The 52nd Annual JFK 50 Mile Ultramarathon was on Saturday November 22, 2014. It was my 6th JFK 50 (see previous year’s summaries: 2013, 2011, 2010, 2009, 2008). This year my time was about 23 minutes slower than my 2011 course PR. Although I thought a PR was possible this year, perspective suggests that 50miles is 50 miles and there are many more ways to quantify the experience than the finish time.
Throughout the previous years I had focused mainly on cross-training for single leg stance stability and training more aerobically. This year I added adjustments for a low glycemic diet with lots of healthy fat.
Training for this event was close to the plan. I did one long running event (Sloppy Cuckoo 12hr) about 7 weeks before at 32.5 miles. My longest other run was five weeks before at 28 miles; with a back to back 22+14 two weeks before. My approach is always to train on technique and not do too many miles or too many long runs. I had planned to do a 30-35 mile run three weeks before but that did not happen. I tapered about one week with a 13 mile week.
Pre-race consisted of:
- 5:15AM: One Tbps of Coconut Oil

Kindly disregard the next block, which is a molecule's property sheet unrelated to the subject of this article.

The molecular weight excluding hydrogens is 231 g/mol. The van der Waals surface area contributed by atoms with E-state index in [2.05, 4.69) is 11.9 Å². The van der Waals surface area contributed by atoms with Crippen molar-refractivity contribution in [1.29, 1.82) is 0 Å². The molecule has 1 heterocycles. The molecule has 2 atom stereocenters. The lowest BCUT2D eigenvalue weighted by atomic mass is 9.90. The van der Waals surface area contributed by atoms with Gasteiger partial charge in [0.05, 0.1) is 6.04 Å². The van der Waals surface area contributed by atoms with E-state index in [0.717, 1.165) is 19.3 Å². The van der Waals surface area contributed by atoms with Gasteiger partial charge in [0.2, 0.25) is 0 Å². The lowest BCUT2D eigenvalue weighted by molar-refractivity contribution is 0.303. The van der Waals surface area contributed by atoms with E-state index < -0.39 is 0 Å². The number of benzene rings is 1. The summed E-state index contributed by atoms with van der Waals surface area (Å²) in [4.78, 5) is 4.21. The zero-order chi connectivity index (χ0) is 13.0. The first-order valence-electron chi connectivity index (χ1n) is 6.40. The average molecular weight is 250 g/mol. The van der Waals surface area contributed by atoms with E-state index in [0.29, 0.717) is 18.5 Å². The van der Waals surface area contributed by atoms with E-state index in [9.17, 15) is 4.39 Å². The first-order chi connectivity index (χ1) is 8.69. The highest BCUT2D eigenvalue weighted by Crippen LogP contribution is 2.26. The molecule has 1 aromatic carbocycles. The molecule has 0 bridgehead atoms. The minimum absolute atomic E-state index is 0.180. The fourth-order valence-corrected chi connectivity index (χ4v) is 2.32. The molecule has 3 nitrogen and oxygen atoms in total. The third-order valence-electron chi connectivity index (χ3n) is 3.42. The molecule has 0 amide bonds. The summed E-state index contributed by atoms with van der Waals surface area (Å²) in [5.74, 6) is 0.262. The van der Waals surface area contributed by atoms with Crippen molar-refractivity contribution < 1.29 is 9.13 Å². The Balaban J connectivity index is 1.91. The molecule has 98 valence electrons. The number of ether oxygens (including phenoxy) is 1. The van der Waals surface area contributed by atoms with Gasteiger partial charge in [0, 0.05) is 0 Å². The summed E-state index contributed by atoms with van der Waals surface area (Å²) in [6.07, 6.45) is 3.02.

- 5:30AM: Vega Protein and Vitaminal Earth mixed in water
- 6:00AM: UCAN with Vega Pre-Workout Energizer mixed in water
- 6:15AM: 6 oz. of ASEA(*)
- 7:00AM: Race time
The Course (as described on the JFK 50 Miler website), maps:
“The first 2.5 miles are on a weel-paved road that climbs up 500 feet to meet the Appalachian Trail. The next 13.0 miles basically (except for two miles of paved road between 3.5 and 5.5 miles) follow this rolling and sometimes very rocky section of the famous North-South footpath. At approximately 14.5 miles the course goes down a series of steep “switchbacks” that then crosses under Rt. 340 and connects with the C&O Canal towpath. The “Canal” section of the JFK 50 Mile is 26.3 miles (from 15.5-41.8 miles) of almost totally flat unpaved dirt surface that is free of all automotive traffic. The JFK 50 Mile route leaves the C&O Canal towpath at Dam #4 and proceeds to follow gently rolling paved country roads the last 8.4 miles to the finish.”
The weather started clear with temps at about 20 degrees and increased to about 40 degrees. There was a 5+ mph breeze from the west which resulted in a headwind at times and a tailwind at times.